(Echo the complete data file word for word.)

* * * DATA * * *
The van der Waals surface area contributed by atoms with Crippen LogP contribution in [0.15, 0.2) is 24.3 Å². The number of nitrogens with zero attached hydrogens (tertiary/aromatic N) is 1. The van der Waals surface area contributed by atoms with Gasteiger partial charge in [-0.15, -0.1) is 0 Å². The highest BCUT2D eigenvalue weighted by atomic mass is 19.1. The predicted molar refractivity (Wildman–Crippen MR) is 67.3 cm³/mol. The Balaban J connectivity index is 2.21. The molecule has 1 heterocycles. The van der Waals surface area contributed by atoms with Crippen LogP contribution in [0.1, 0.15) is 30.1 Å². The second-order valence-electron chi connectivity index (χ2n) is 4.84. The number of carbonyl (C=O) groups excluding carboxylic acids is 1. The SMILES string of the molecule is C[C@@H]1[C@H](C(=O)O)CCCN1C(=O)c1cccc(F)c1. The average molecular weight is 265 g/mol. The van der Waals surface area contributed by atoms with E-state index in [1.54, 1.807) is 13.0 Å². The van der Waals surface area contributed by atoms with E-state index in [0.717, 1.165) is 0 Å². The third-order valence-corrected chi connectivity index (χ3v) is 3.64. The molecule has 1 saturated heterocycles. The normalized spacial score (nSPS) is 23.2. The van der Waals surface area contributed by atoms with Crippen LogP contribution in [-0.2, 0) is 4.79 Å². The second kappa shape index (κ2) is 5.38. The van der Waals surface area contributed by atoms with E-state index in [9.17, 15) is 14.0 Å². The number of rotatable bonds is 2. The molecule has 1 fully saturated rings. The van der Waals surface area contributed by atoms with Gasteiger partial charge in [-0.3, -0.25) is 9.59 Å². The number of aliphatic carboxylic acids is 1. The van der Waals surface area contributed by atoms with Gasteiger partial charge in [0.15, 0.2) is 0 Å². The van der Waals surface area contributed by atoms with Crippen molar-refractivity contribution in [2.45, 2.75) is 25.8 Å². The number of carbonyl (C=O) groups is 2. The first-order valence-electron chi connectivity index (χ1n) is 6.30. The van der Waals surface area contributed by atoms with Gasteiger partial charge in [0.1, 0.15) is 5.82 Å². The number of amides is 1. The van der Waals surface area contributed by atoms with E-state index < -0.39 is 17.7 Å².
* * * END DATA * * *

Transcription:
The van der Waals surface area contributed by atoms with Crippen LogP contribution in [0.15, 0.2) is 24.3 Å². The number of nitrogens with zero attached hydrogens (tertiary/aromatic N) is 1. The van der Waals surface area contributed by atoms with Gasteiger partial charge in [-0.15, -0.1) is 0 Å². The highest BCUT2D eigenvalue weighted by atomic mass is 19.1. The predicted molar refractivity (Wildman–Crippen MR) is 67.3 cm³/mol. The Balaban J connectivity index is 2.21. The molecule has 1 heterocycles. The van der Waals surface area contributed by atoms with Crippen LogP contribution in [0.1, 0.15) is 30.1 Å². The second-order valence-electron chi connectivity index (χ2n) is 4.84. The number of carbonyl (C=O) groups excluding carboxylic acids is 1. The SMILES string of the molecule is C[C@@H]1[C@H](C(=O)O)CCCN1C(=O)c1cccc(F)c1. The average molecular weight is 265 g/mol. The van der Waals surface area contributed by atoms with E-state index in [1.54, 1.807) is 13.0 Å². The van der Waals surface area contributed by atoms with E-state index in [0.717, 1.165) is 0 Å². The third-order valence-corrected chi connectivity index (χ3v) is 3.64. The molecule has 1 saturated heterocycles. The normalized spacial score (nSPS) is 23.2. The van der Waals surface area contributed by atoms with Crippen LogP contribution in [-0.2, 0) is 4.79 Å². The second kappa shape index (κ2) is 5.38. The van der Waals surface area contributed by atoms with E-state index in [9.17, 15) is 14.0 Å². The number of rotatable bonds is 2. The molecule has 1 fully saturated rings. The van der Waals surface area contributed by atoms with Gasteiger partial charge in [-0.3, -0.25) is 9.59 Å². The number of aliphatic carboxylic acids is 1. The van der Waals surface area contributed by atoms with Gasteiger partial charge in [0.15, 0.2) is 0 Å². The van der Waals surface area contributed by atoms with Crippen molar-refractivity contribution in [2.45, 2.75) is 25.8 Å². The number of carbonyl (C=O) groups is 2. The first-order valence-electron chi connectivity index (χ1n) is 6.30. The van der Waals surface area contributed by atoms with Gasteiger partial charge in [0.1, 0.15) is 5.82 Å². The number of amides is 1. The van der Waals surface area contributed by atoms with E-state index < -0.39 is 17.7 Å².